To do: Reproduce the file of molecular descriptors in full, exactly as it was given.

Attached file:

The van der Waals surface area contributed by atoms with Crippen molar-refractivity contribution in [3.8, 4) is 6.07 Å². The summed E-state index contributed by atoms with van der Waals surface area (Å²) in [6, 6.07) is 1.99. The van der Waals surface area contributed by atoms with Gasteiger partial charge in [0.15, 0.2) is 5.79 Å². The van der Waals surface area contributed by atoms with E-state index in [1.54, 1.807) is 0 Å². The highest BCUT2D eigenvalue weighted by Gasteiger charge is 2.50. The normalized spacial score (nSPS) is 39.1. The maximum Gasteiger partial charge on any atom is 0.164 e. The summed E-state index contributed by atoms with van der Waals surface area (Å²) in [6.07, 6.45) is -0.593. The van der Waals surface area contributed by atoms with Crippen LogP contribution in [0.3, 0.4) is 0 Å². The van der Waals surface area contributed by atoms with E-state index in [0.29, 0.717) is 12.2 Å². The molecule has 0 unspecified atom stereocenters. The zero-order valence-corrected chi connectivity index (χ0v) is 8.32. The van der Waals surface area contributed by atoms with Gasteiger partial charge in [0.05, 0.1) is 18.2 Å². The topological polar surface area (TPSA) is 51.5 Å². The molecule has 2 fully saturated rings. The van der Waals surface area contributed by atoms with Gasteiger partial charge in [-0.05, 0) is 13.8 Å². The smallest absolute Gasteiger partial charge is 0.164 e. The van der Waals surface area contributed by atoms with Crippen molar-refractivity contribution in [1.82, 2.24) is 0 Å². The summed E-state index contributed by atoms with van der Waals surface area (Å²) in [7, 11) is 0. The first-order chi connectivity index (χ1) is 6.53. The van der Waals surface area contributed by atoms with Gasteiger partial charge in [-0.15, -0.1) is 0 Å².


The van der Waals surface area contributed by atoms with Crippen molar-refractivity contribution in [3.8, 4) is 6.07 Å². The summed E-state index contributed by atoms with van der Waals surface area (Å²) in [6, 6.07) is 1.99. The van der Waals surface area contributed by atoms with Gasteiger partial charge in [0.15, 0.2) is 5.79 Å². The van der Waals surface area contributed by atoms with E-state index in [1.54, 1.807) is 0 Å². The highest BCUT2D eigenvalue weighted by Gasteiger charge is 2.50. The normalized spacial score (nSPS) is 39.1. The maximum Gasteiger partial charge on any atom is 0.164 e. The summed E-state index contributed by atoms with van der Waals surface area (Å²) in [6.07, 6.45) is -0.593. The van der Waals surface area contributed by atoms with Crippen LogP contribution in [0.3, 0.4) is 0 Å². The van der Waals surface area contributed by atoms with E-state index in [0.29, 0.717) is 12.2 Å². The molecule has 0 unspecified atom stereocenters. The zero-order valence-corrected chi connectivity index (χ0v) is 8.32. The van der Waals surface area contributed by atoms with Gasteiger partial charge in [0.05, 0.1) is 18.2 Å². The topological polar surface area (TPSA) is 51.5 Å². The molecule has 2 fully saturated rings. The van der Waals surface area contributed by atoms with Gasteiger partial charge in [-0.05, 0) is 13.8 Å². The smallest absolute Gasteiger partial charge is 0.164 e. The van der Waals surface area contributed by atoms with Crippen molar-refractivity contribution in [1.82, 2.24) is 0 Å². The summed E-state index contributed by atoms with van der Waals surface area (Å²) in [7, 11) is 0. The first-order chi connectivity index (χ1) is 6.53. The van der Waals surface area contributed by atoms with Gasteiger partial charge in [-0.15, -0.1) is 0 Å².